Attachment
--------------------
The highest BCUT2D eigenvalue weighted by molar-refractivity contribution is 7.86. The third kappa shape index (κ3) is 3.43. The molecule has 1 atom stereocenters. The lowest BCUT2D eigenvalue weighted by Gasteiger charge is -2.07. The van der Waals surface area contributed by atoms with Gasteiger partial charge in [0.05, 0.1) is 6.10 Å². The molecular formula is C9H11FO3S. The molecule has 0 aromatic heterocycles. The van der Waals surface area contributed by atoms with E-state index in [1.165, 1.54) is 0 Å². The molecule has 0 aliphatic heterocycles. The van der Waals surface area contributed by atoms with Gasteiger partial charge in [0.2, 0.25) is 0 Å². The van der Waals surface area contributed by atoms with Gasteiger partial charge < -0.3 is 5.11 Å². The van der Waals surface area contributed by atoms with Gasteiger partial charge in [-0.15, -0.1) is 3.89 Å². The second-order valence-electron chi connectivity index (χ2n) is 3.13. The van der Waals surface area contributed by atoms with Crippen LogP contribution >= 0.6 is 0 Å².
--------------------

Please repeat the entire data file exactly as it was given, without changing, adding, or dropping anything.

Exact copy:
The highest BCUT2D eigenvalue weighted by molar-refractivity contribution is 7.86. The third kappa shape index (κ3) is 3.43. The molecule has 1 atom stereocenters. The lowest BCUT2D eigenvalue weighted by Gasteiger charge is -2.07. The van der Waals surface area contributed by atoms with Gasteiger partial charge in [0.05, 0.1) is 6.10 Å². The molecular formula is C9H11FO3S. The molecule has 0 aromatic heterocycles. The van der Waals surface area contributed by atoms with E-state index in [1.165, 1.54) is 0 Å². The molecule has 0 aliphatic heterocycles. The van der Waals surface area contributed by atoms with Gasteiger partial charge in [0.2, 0.25) is 0 Å². The van der Waals surface area contributed by atoms with Gasteiger partial charge < -0.3 is 5.11 Å². The van der Waals surface area contributed by atoms with Gasteiger partial charge in [-0.15, -0.1) is 3.89 Å². The second-order valence-electron chi connectivity index (χ2n) is 3.13. The van der Waals surface area contributed by atoms with Crippen LogP contribution >= 0.6 is 0 Å².